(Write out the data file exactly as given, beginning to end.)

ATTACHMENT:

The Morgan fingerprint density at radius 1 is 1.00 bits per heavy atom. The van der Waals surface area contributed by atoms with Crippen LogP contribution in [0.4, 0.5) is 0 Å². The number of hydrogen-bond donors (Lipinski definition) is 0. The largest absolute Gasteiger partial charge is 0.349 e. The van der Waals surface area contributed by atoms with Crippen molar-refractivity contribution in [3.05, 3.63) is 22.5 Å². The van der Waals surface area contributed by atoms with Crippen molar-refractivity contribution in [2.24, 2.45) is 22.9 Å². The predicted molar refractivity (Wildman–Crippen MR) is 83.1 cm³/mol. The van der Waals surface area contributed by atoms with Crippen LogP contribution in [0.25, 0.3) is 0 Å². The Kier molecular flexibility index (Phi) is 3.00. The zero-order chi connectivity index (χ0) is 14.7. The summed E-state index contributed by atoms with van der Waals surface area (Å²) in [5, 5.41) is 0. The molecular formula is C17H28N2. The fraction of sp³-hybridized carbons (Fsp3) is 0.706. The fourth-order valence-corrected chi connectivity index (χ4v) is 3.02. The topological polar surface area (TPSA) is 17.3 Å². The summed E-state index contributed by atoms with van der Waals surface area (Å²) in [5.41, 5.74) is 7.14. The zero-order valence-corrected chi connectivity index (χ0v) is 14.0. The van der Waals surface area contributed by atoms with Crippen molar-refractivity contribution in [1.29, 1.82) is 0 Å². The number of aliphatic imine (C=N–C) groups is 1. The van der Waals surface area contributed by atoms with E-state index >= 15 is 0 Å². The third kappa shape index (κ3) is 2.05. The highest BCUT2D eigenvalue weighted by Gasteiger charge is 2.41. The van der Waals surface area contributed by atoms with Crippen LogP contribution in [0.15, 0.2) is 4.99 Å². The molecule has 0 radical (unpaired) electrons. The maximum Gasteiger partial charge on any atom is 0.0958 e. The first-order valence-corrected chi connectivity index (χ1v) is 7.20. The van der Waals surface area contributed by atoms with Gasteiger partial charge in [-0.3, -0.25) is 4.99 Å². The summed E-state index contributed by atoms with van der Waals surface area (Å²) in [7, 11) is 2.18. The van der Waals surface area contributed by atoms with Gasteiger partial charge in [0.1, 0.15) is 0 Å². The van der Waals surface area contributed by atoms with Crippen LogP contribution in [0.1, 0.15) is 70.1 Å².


The Morgan fingerprint density at radius 1 is 1.00 bits per heavy atom. The van der Waals surface area contributed by atoms with Crippen LogP contribution in [0.4, 0.5) is 0 Å². The number of hydrogen-bond donors (Lipinski definition) is 0. The largest absolute Gasteiger partial charge is 0.349 e. The van der Waals surface area contributed by atoms with Crippen molar-refractivity contribution in [3.05, 3.63) is 22.5 Å². The van der Waals surface area contributed by atoms with Crippen molar-refractivity contribution in [2.24, 2.45) is 22.9 Å². The predicted molar refractivity (Wildman–Crippen MR) is 83.1 cm³/mol. The van der Waals surface area contributed by atoms with Crippen LogP contribution in [0.25, 0.3) is 0 Å². The Kier molecular flexibility index (Phi) is 3.00. The zero-order chi connectivity index (χ0) is 14.7. The summed E-state index contributed by atoms with van der Waals surface area (Å²) in [5, 5.41) is 0. The molecular formula is C17H28N2. The fraction of sp³-hybridized carbons (Fsp3) is 0.706. The fourth-order valence-corrected chi connectivity index (χ4v) is 3.02. The topological polar surface area (TPSA) is 17.3 Å². The summed E-state index contributed by atoms with van der Waals surface area (Å²) in [5.41, 5.74) is 7.14. The zero-order valence-corrected chi connectivity index (χ0v) is 14.0. The van der Waals surface area contributed by atoms with Crippen molar-refractivity contribution in [1.29, 1.82) is 0 Å². The number of aliphatic imine (C=N–C) groups is 1. The van der Waals surface area contributed by atoms with E-state index >= 15 is 0 Å². The third kappa shape index (κ3) is 2.05. The highest BCUT2D eigenvalue weighted by Gasteiger charge is 2.41. The van der Waals surface area contributed by atoms with Crippen LogP contribution in [0.15, 0.2) is 4.99 Å². The molecule has 0 radical (unpaired) electrons. The maximum Gasteiger partial charge on any atom is 0.0958 e. The first-order valence-corrected chi connectivity index (χ1v) is 7.20. The van der Waals surface area contributed by atoms with Gasteiger partial charge in [-0.3, -0.25) is 4.99 Å². The summed E-state index contributed by atoms with van der Waals surface area (Å²) in [7, 11) is 2.18. The van der Waals surface area contributed by atoms with Gasteiger partial charge in [0.1, 0.15) is 0 Å². The van der Waals surface area contributed by atoms with Crippen LogP contribution in [0.1, 0.15) is 70.1 Å².